Vitamin K2 and vitamin D: Can they reduce your chance of a heart attack?
Vitamin K2 and vitamin D: Can they reduce your chance of a heart attack?
Vitamin K2 and Vitamin D
You may have noticed that there have been several reports in the media recently regarding the increase in cardiovascular disease that has occurred in the last couple of years. The most common form of cardiovascular disease is coronary heart disease (CHD), sometimes referred to as coronary artery disease.
In England alone, 1.9 million people are living with CHD and every 10 minutes it claims someone’s life. CHD occurs when the arteries of the heart, the coronary arteries, become narrowed by a build-up of a fatty material known as atheroma within their walls. This restricts blood flow to the heart and, consequently, reduces the oxygen supply to the heart muscle. The pain or discomfort felt from such narrowing is called angina and if a blockage occurs it can cause a myocardial infarction, which is commonly referred to as a ‘heart attack’.
While the role of fatty deposits in the coronary arteries in CHD is generally well known, less so is the effect of calcium deposits. Yet coronary artery calcification (CAC) and aortic valve calcification (AVC) are important precursors to myocardial infarction. The aortic valve separates the left ventricle from the aorta, the largest artery in the body. It controls the flow of blood from the heart to the rest of the body.
Although lipid-lowering treatments, such as statins, are commonly used for the prevention and management of arterial disease, effective treatments targeting the calcific process are less certain despite various dietary and pharmaceutical interventions being investigated. Now an increasing body of evidence suggests that vitamin K2 and vitamin D can potentially play a significant role in protection against vascular calcification.
A recent study by Hasific and colleagues (1), published in the Journal of the American College of Cardiology (JACC), investigated the effects of supplementation with vitamin K2 and vitamin D on the progression of calcification of the coronary arteries and the aortic valve.
Before we look at the study in detail, it is important to understand what vitamin K2 vitamin D are and what they do.
Understanding Vitamin D
Vitamin D is a fat-soluble vitamin, which plays an essential role in many functions of the body. These include promoting calcium absorption in the gut and maintaining adequate serum calcium and phosphate concentrations to enable normal bone and tooth mineralisation and to prevent hypocalcemic tetany (involuntary contraction of muscles, leading to cramps and spasms). It is also needed for bone growth and bone remodelling. Without sufficient vitamin D, bones can become thin, brittle, or misshapen.
Vitamin D has other roles in the body, including reduction of inflammation as well as modulation of such processes as cell growth, neuromuscular and immune function, glucose metabolism and maintaining the structure of teeth. It can help to reduce depression, aid weight loss and play a role in muscle growth and repair.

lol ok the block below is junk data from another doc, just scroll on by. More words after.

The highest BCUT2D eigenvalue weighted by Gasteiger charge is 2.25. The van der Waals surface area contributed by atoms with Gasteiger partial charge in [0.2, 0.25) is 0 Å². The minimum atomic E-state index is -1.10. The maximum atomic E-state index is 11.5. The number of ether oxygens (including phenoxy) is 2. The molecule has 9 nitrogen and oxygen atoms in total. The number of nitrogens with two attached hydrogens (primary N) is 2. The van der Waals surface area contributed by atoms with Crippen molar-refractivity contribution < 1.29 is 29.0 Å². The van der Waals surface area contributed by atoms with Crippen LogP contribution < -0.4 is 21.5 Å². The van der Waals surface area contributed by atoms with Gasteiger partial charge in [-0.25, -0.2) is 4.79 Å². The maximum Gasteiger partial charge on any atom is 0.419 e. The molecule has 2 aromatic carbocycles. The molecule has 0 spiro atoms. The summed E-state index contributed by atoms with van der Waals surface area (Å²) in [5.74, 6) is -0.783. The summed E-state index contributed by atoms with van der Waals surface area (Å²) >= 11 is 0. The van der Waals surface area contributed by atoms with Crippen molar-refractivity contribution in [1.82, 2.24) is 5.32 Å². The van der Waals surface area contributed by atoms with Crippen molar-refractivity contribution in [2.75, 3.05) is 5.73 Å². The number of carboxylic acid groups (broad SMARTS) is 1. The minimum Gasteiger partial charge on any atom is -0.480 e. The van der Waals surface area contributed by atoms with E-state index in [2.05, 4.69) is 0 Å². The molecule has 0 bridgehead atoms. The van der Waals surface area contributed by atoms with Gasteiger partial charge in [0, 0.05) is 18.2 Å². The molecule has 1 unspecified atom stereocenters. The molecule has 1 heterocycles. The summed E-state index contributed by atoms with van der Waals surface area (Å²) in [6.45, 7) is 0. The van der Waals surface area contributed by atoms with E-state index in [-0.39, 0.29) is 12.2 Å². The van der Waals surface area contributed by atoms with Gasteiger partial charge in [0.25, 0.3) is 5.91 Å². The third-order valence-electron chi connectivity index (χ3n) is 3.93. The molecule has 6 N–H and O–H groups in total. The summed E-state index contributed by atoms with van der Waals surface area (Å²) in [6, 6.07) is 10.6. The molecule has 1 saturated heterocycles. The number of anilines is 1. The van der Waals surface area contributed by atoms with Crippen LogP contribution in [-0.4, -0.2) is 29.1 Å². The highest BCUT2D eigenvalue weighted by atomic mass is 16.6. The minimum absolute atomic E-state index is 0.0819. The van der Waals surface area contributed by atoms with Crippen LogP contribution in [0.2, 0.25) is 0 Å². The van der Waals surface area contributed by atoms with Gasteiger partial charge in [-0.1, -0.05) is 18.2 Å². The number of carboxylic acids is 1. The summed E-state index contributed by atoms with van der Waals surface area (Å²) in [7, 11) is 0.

Over 1000 vitamin D–responsive genes have been identified. These affect muscle protein synthesis, muscle strength, muscle size, reaction time, balance, coordination, endurance, inflammation, and immunity, all of which are important for health and athletic performance.
There are two main types of vitamin D known as vitamin D3 (cholecalciferol) and vitamin D2 (ergocalciferol or calciferol). Although many supplements contain vitamin D in the form of vitamin D2, the science shows that D3 is more effective at raising blood levels of vitamin D and improving vitamin D status than D2.
The body typically requires an estimated 3000–5000 IU/day of vitamin D. However, the high levels of physical activity in athletes may result in increased physiological demand.
Despite the importance of vitamin D being well acknowledged, deficiency is very common. In fact, it is estimated that about 1 billion people worldwide have low levels of vitamin D, and the problem seems to be getting worse: deficiency rates have doubled from 1994 to 2004 with multiple factors responsible, including sun avoidance, sunblock use, and increasing obesity rates.
Although there is some scientific evidence that suggests that people who exercise regularly are more likely to have high vitamin D levels, deficiency amongst athletes is common. As we have already seen, the body requires an estimated 3000–5000 IU/day of vitamin D and the high levels of physical activity in athletes may result in an increased physiological need. Since vitamin D is actively used in many metabolic pathways, it is possible that athletes may require an increased intake to assure adequate availability and storage for optimal performance, as deficiencies have been shown to negatively impact various aspects of physical performance. For example, athletes who have lower vitamin D levels have been shown to score poorly on the Vertical Jump Test, Shuttle Run Test, Triple Hop for Distance Test, and the 1 RM Squat Test.